Talented teachers involved in college extracurriculars

Evie Redell, Reporter

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With different talents, teachers Chris Corpus, Shannon Maney, Natalie Montoney, and Steve Paxson exhibited their love for the arts or sports during their college careers.

Graduating from the University of Illinois in Urbana, Champaign, music teacher, Chris Corpus studied music education. While there, Corpus was involved in multiple choirs, an A capella group, and in the U of I madrigal group her senior year.

Choir teacher, Chris Corpus is a former member of the University of Illinois’ “Girls Next Door” a capella group.

“As a music education major, you study voice privately for four years and then sing in the university choir,” Corpus said.

Throughout her singing experiences in college, Corpus said she knew she was in the right place.

“I never doubted what I wanted to do,” she said. “I can’t say one thing kept me motivated because I just enjoyed the subject so much.”

English teacher and speech coach, Shannon Maney graduated from Illinois State University and was a member of the speech team. However, she did not originally intend to be.

“It wasn’t my plan, but it worked out,” Maney said. “Through speech, I met the people that are still some of my closest friends, and it helped me develop a wide range of skills that I still use today.”

Throughout her career, Maney was in the National final rounds eight times, winning national awards her junior and senior year.

“When I was a junior, I won After Dinner Speaking at Nationals,” she said. “And my senior year I won the event called Prose Interpretation.”

English teacher and Speech coach Shannon Maney “chilled” her way to national recognition as a collegiate speech competitor for Illinois State University.

In the end, Maney said she was thankful for the opportunity to do speech.

“It took a little bit of time to find my people,” Many said. “But once I did, I was in awe of them.”

On the ‘flip’ side, math teacher and head cheer coach Natalie Montoney cheered for Illinois State University.

Math teacher and former cheerleader, Natalie Montoney attended Illinois State University.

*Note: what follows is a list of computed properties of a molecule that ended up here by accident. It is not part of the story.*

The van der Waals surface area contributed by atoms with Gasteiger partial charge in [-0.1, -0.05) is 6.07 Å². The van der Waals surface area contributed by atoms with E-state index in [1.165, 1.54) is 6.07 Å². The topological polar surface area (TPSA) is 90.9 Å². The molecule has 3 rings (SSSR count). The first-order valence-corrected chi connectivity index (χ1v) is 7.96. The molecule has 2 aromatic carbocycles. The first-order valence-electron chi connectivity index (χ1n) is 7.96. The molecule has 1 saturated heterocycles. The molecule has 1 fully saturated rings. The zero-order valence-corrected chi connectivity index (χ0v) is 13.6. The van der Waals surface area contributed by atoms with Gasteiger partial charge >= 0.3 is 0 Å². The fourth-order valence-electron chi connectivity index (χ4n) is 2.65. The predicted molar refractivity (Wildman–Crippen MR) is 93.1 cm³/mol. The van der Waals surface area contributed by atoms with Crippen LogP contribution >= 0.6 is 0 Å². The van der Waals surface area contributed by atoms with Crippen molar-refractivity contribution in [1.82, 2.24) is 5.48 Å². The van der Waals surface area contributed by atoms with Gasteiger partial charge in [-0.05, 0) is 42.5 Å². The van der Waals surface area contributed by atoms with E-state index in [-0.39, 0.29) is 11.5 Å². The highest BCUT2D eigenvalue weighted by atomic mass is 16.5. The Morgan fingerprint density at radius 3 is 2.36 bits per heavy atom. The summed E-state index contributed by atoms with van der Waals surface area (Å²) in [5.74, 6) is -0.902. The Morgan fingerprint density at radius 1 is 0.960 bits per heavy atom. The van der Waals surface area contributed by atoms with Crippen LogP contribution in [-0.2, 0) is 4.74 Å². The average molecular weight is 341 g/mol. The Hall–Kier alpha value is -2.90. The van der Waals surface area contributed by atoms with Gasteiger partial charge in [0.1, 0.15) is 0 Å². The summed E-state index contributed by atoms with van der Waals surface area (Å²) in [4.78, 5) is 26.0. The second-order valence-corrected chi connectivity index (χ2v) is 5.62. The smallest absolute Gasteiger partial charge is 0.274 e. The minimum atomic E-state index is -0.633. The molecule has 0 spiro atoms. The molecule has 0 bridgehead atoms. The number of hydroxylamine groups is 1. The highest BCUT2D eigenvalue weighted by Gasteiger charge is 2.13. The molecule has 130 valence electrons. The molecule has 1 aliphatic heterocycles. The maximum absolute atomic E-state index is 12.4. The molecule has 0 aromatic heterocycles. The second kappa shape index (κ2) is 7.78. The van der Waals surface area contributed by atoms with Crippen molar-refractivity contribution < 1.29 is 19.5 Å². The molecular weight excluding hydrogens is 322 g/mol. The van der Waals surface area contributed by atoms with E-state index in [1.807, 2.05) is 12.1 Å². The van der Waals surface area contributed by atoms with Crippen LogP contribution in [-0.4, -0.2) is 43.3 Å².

“I was on coed for four years. It was guys lifting girls,” Montoney said. “If you were a girl, you were a flyer.”

Like Maney, Montoney’s experience led her to form lifelong friendships.

“My life would be 100 percent different,” she said. “My team members from the cheer team are my friends. It’s who I’m connected with.”

There is more Montoney wished people understood about cheer.

“I think that with any sport it’s going to be as respected as you make it,” she said. “You can make light of it and say it’s easy, but until you know and try, then you can’t judge it.”

A pitcher during his college career, Steve Paxson, now a wellness and P.E. teacher, played baseball where he pitched for Muscatine Community College and Wayne State University in Nebraska. Once a wildcat, always a wildcat. Paxson is the head coach for both the Pioneers and the Metcalf Wildcats.

“When I was in high school I was always pretty good,” Paxson said. “I was a first team all stater as a senior. So, I was actually thinking I was going to go big.”

Before the spring season of his junior year, Paxson struggled with severe tendonitis in his elbow. However, he never let it slow him down.

“Going into fall ball of my senior year I think I threw the hardest I ever had,” Paxson said. “I was one of the top two guys in our rotation.”

This success influenced his career path. 

“I would say if you want a great experience with baseball in college, don’t quit in the face of adversity,” Paxson said. “Just keep going, and never quit.”